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Re: incoherent view of serializable transactions

From: Emmanuel Cecchet <manu(at)frogthinker(dot)org>
To: Kevin Grittner <Kevin(dot)Grittner(at)wicourts(dot)gov>
Cc: pgsql-hackers(at)postgresql(dot)org
Subject: Re: incoherent view of serializable transactions
Date: 2008-12-23 05:42:06
Message-ID: (view raw, whole thread or download thread mbox)
Lists: pgsql-hackers

If you want to know how to build SERIALIZABLE with a database that 
provides SI (Snapshot Isolation), read
Note that in practice, READ COMMITTED is the most largely used isolation 
level and its limitations are relatively well understood by the average 
programmer that can program his application accordingly. I still don't 
get why people would use SERIALIZABLE since there is no efficient 
implementation of it.

My 2 cents.

Kevin Grittner wrote:
> As I've understood limitations of the PostgreSQL implementation of
> SERIALIZABLE transactions, at least the only example given in the
> documentation, revolve around a rather unlikely situation:
> Given concurrent transactions T1 and T2 and non-overlapping sets of
> data A and B, T1 reads data including A and uses the data to modify B
> while T2 reads data including B and uses that data to modify A, where
> the modifications performed by either would affect the modifications
> made by the other, if they were visible.
> For reasons I'll omit here, that scenario didn't worry me for my
> current uses of PostgreSQL.
> I've found another form of deviation from the standard SERIALIZABLE
> behavior, though, which does worry me.  Although the above appears to be
> the only situation where the end result after everything commits is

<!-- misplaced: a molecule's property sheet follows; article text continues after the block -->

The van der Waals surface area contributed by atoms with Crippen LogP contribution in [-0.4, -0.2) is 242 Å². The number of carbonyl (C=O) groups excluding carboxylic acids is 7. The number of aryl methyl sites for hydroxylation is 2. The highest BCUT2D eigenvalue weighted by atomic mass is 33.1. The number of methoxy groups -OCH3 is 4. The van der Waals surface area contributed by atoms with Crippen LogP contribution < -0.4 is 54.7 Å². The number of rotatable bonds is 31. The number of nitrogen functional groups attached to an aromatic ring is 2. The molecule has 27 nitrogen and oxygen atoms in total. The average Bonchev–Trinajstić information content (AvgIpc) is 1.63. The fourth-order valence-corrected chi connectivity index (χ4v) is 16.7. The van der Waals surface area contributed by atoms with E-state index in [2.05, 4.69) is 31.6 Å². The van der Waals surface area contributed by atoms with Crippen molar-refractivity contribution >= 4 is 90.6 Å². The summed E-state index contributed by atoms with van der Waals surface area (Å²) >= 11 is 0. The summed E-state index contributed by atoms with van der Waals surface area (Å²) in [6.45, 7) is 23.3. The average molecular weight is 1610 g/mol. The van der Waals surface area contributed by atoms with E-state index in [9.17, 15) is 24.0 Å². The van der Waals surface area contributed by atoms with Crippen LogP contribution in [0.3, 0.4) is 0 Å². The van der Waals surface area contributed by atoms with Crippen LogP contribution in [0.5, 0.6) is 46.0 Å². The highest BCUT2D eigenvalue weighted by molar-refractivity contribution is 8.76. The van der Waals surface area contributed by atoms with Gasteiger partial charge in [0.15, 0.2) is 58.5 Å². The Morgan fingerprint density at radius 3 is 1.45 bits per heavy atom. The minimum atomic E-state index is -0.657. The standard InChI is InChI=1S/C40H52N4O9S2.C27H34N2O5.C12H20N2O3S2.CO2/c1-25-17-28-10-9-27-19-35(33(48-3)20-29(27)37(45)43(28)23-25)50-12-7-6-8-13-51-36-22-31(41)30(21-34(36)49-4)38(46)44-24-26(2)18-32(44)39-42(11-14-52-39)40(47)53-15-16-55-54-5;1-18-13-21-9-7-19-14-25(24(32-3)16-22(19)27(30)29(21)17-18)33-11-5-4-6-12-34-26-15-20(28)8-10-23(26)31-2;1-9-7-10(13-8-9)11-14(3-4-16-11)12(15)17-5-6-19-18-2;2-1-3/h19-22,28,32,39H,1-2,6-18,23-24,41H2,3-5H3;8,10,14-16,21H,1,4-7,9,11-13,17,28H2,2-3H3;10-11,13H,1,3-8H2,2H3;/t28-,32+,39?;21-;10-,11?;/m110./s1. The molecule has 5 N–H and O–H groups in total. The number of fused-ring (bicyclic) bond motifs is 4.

> inconsistent with standard SERIALIZABLE behavior, the PostgreSQL
> implementation allows transactions to view the data in states which
> would never be possible during the application of the transactions in
> series in the order they will appear to have been applied after the
> commit.
> Imagine, as an example, a system which involves recording receipts,
> each of which must go into a daily deposit.  There is a control table
> with one row containing the current deposit date for receipts. 
> Somewhere mid-afternoon that date is updated, all subsequent receipts
> fall into the new day, and a report is run listing the receipts for the
> day and giving the deposit total.
> Under a standard-compliant implementation of SERIALIZABLE, this is
> straightforward: a transaction which is inserting a receipt selects the
> deposit date to use in its transaction, and any SELECT of receipts for a
> date prior to the current deposit date will see the accurate, final
> data.  Under the PostgreSQL implementation, although data eventually
> gets to a coherent state, there can be a window of time where a SELECT
> can return an incomplete list of receipts for a date which appears to be
> closed, even if all transactions for modifying and viewing data are
> -- setup
> create table ctl (k text not null primary key, deposit_date date not
> null);
> insert into ctl values ('receipt', date '2008-12-22');
> create table receipt (receipt_no int not null primary key, deposit_date
> date not null, amount numeric(13,2));
> insert into receipt values (1, (select deposit_date from ctl where k =
> 'receipt'), 1.00);
> insert into receipt values (2, (select deposit_date from ctl where k =
> 'receipt'), 2.00);
> -- connection 1
> start transaction isolation level serializable ;
> insert into receipt values (3, (select deposit_date from ctl where k =
> 'receipt'), 4.00);
> -- connection 2
> start transaction isolation level serializable ;
> update ctl set deposit_date = date '2008-12-23' where k = 'receipt';
> commit transaction;
> start transaction isolation level serializable ;
> select * from ctl;
> -- (deposit_date shows as 2008-12-23)
> select * from receipt;
> -- (Only receipts 1 and 2 show for 2008-12-22.)
> commit;
> -- connection 1
> commit transaction;
> -- connection 2
> start transaction isolation level serializable ;
> select * from receipt;
> -- (All receipts for the 2008-12-22 deposit date now show.)
> commit transaction;
> At this point, SERIALIZABLE transactions appear to have worked, with
> receipt 3 happening before the update of deposit_date; however, there
> was a window of time when the update to deposit_date was visible and
> receipt 3 was not.
> This absolutely can't happen in a standard-compliant implementation.
> At a minimum, this window where visible data lacks coherency should be
> noted in the documentation.  I don't know if there's any way to fix
> this without killing performance.
> -Kevin

Emmanuel Cecchet
FTO @ Frog Thinker 
Open Source Development & Consulting
email: manu(at)frogthinker(dot)org
Skype: emmanuel_cecchet

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